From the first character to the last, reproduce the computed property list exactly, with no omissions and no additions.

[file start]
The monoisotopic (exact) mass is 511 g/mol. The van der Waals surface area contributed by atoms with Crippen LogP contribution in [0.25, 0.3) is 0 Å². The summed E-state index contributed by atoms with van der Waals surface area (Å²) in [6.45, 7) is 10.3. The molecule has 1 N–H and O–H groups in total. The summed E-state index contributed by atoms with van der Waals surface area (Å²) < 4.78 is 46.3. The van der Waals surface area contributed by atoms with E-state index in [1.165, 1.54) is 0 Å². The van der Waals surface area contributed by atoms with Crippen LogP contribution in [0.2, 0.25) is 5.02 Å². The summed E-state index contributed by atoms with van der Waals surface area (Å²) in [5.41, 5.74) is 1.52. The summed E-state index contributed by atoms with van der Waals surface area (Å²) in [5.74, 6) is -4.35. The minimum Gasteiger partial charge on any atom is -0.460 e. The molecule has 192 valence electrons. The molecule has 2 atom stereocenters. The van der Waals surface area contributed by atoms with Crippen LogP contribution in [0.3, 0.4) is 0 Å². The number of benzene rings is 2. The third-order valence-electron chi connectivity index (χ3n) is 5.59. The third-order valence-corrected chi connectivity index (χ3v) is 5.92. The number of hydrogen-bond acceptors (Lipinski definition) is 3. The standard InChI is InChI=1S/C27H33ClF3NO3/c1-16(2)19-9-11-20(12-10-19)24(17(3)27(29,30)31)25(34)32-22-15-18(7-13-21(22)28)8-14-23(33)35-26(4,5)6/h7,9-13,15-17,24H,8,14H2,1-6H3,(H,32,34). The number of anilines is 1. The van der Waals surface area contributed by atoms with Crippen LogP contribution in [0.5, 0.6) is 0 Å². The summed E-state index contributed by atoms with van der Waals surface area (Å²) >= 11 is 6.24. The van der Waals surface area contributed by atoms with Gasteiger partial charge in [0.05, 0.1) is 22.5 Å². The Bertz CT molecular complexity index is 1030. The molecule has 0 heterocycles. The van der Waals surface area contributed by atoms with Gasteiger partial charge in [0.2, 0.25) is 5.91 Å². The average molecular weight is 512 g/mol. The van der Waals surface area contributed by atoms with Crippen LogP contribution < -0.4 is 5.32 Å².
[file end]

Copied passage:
The monoisotopic (exact) mass is 511 g/mol. The van der Waals surface area contributed by atoms with Crippen LogP contribution in [0.25, 0.3) is 0 Å². The summed E-state index contributed by atoms with van der Waals surface area (Å²) in [6.45, 7) is 10.3. The molecule has 1 N–H and O–H groups in total. The summed E-state index contributed by atoms with van der Waals surface area (Å²) < 4.78 is 46.3. The van der Waals surface area contributed by atoms with E-state index in [1.165, 1.54) is 0 Å². The van der Waals surface area contributed by atoms with Crippen LogP contribution in [0.2, 0.25) is 5.02 Å². The summed E-state index contributed by atoms with van der Waals surface area (Å²) in [5.41, 5.74) is 1.52. The summed E-state index contributed by atoms with van der Waals surface area (Å²) in [5.74, 6) is -4.35. The minimum Gasteiger partial charge on any atom is -0.460 e. The molecule has 192 valence electrons. The molecule has 2 atom stereocenters. The van der Waals surface area contributed by atoms with Crippen LogP contribution in [0.3, 0.4) is 0 Å². The number of benzene rings is 2. The third-order valence-electron chi connectivity index (χ3n) is 5.59. The third-order valence-corrected chi connectivity index (χ3v) is 5.92. The number of hydrogen-bond acceptors (Lipinski definition) is 3. The standard InChI is InChI=1S/C27H33ClF3NO3/c1-16(2)19-9-11-20(12-10-19)24(17(3)27(29,30)31)25(34)32-22-15-18(7-13-21(22)28)8-14-23(33)35-26(4,5)6/h7,9-13,15-17,24H,8,14H2,1-6H3,(H,32,34). The number of anilines is 1. The van der Waals surface area contributed by atoms with Crippen LogP contribution in [0.5, 0.6) is 0 Å². The summed E-state index contributed by atoms with van der Waals surface area (Å²) >= 11 is 6.24. The van der Waals surface area contributed by atoms with Gasteiger partial charge in [0.05, 0.1) is 22.5 Å². The Bertz CT molecular complexity index is 1030. The molecule has 0 heterocycles. The van der Waals surface area contributed by atoms with Gasteiger partial charge in [0.2, 0.25) is 5.91 Å². The average molecular weight is 512 g/mol. The van der Waals surface area contributed by atoms with Crippen LogP contribution < -0.4 is 5.32 Å².